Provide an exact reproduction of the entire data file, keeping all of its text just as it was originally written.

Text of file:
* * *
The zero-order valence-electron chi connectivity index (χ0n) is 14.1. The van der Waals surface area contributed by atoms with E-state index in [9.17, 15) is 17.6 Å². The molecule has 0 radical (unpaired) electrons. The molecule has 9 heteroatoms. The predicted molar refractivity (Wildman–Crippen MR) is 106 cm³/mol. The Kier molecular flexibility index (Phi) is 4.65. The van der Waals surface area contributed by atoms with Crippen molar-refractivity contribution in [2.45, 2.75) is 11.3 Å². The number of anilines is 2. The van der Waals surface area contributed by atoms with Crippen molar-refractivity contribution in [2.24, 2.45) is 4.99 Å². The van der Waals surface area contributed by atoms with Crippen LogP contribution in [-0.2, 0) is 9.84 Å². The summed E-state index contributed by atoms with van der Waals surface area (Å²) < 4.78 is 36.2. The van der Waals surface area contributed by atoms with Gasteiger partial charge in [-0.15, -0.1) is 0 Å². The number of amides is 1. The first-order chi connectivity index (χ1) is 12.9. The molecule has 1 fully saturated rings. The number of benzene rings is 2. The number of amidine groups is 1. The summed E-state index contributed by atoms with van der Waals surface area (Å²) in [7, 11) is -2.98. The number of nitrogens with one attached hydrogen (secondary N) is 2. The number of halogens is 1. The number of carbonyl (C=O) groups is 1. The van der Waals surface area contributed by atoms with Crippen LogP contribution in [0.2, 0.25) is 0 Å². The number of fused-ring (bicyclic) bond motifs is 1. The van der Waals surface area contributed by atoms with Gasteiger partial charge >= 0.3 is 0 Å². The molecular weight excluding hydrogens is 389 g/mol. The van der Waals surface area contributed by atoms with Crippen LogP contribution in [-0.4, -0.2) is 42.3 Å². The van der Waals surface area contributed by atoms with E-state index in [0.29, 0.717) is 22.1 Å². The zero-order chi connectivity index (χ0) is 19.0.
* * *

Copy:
The zero-order valence-electron chi connectivity index (χ0n) is 14.1. The van der Waals surface area contributed by atoms with E-state index in [9.17, 15) is 17.6 Å². The molecule has 0 radical (unpaired) electrons. The molecule has 9 heteroatoms. The predicted molar refractivity (Wildman–Crippen MR) is 106 cm³/mol. The Kier molecular flexibility index (Phi) is 4.65. The van der Waals surface area contributed by atoms with Crippen molar-refractivity contribution in [2.45, 2.75) is 11.3 Å². The number of anilines is 2. The van der Waals surface area contributed by atoms with Crippen molar-refractivity contribution in [2.24, 2.45) is 4.99 Å². The van der Waals surface area contributed by atoms with Crippen LogP contribution in [-0.2, 0) is 9.84 Å². The summed E-state index contributed by atoms with van der Waals surface area (Å²) < 4.78 is 36.2. The van der Waals surface area contributed by atoms with Gasteiger partial charge in [-0.15, -0.1) is 0 Å². The number of amides is 1. The first-order chi connectivity index (χ1) is 12.9. The molecule has 1 fully saturated rings. The number of benzene rings is 2. The number of amidine groups is 1. The summed E-state index contributed by atoms with van der Waals surface area (Å²) in [7, 11) is -2.98. The number of nitrogens with one attached hydrogen (secondary N) is 2. The number of halogens is 1. The number of carbonyl (C=O) groups is 1. The van der Waals surface area contributed by atoms with Crippen LogP contribution in [0.2, 0.25) is 0 Å². The number of fused-ring (bicyclic) bond motifs is 1. The van der Waals surface area contributed by atoms with Gasteiger partial charge >= 0.3 is 0 Å². The molecular weight excluding hydrogens is 389 g/mol. The van der Waals surface area contributed by atoms with Crippen LogP contribution in [-0.4, -0.2) is 42.3 Å². The van der Waals surface area contributed by atoms with E-state index in [0.29, 0.717) is 22.1 Å². The zero-order chi connectivity index (χ0) is 19.0.